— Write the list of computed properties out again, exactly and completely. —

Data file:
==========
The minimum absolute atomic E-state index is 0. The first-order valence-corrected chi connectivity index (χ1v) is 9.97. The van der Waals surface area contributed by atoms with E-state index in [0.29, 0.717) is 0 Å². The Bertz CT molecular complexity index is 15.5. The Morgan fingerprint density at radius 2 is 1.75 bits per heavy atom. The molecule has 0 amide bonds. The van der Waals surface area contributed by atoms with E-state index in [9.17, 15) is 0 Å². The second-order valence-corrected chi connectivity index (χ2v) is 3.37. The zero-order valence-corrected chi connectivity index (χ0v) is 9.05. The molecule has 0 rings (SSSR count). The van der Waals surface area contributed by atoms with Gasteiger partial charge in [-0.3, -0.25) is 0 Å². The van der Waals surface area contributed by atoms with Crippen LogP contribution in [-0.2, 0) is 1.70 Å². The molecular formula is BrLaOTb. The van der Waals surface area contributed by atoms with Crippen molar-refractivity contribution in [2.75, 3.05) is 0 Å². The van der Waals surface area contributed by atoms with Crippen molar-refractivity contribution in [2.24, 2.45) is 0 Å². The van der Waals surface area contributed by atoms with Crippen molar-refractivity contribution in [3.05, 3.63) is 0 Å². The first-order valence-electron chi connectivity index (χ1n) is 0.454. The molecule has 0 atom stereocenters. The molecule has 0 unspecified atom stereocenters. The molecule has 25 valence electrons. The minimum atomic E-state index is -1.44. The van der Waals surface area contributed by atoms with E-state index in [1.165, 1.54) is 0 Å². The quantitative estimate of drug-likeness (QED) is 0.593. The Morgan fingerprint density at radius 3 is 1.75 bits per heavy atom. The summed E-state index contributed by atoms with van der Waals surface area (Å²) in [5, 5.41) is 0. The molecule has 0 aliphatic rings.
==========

The minimum absolute atomic E-state index is 0. The first-order valence-corrected chi connectivity index (χ1v) is 9.97. The van der Waals surface area contributed by atoms with E-state index in [0.29, 0.717) is 0 Å². The Bertz CT molecular complexity index is 15.5. The Morgan fingerprint density at radius 2 is 1.75 bits per heavy atom. The molecule has 0 amide bonds. The van der Waals surface area contributed by atoms with E-state index in [9.17, 15) is 0 Å². The second-order valence-corrected chi connectivity index (χ2v) is 3.37. The zero-order valence-corrected chi connectivity index (χ0v) is 9.05. The molecule has 0 rings (SSSR count). The van der Waals surface area contributed by atoms with Gasteiger partial charge in [-0.3, -0.25) is 0 Å². The van der Waals surface area contributed by atoms with Crippen LogP contribution in [-0.2, 0) is 1.70 Å². The molecular formula is BrLaOTb. The van der Waals surface area contributed by atoms with Crippen molar-refractivity contribution in [2.75, 3.05) is 0 Å². The van der Waals surface area contributed by atoms with Crippen molar-refractivity contribution in [2.24, 2.45) is 0 Å². The van der Waals surface area contributed by atoms with Crippen molar-refractivity contribution in [3.05, 3.63) is 0 Å². The first-order valence-electron chi connectivity index (χ1n) is 0.454. The molecule has 0 atom stereocenters. The molecule has 0 unspecified atom stereocenters. The molecule has 25 valence electrons. The minimum atomic E-state index is -1.44. The van der Waals surface area contributed by atoms with E-state index in [1.165, 1.54) is 0 Å². The quantitative estimate of drug-likeness (QED) is 0.593. The Morgan fingerprint density at radius 3 is 1.75 bits per heavy atom. The summed E-state index contributed by atoms with van der Waals surface area (Å²) in [5, 5.41) is 0. The molecule has 0 aliphatic rings.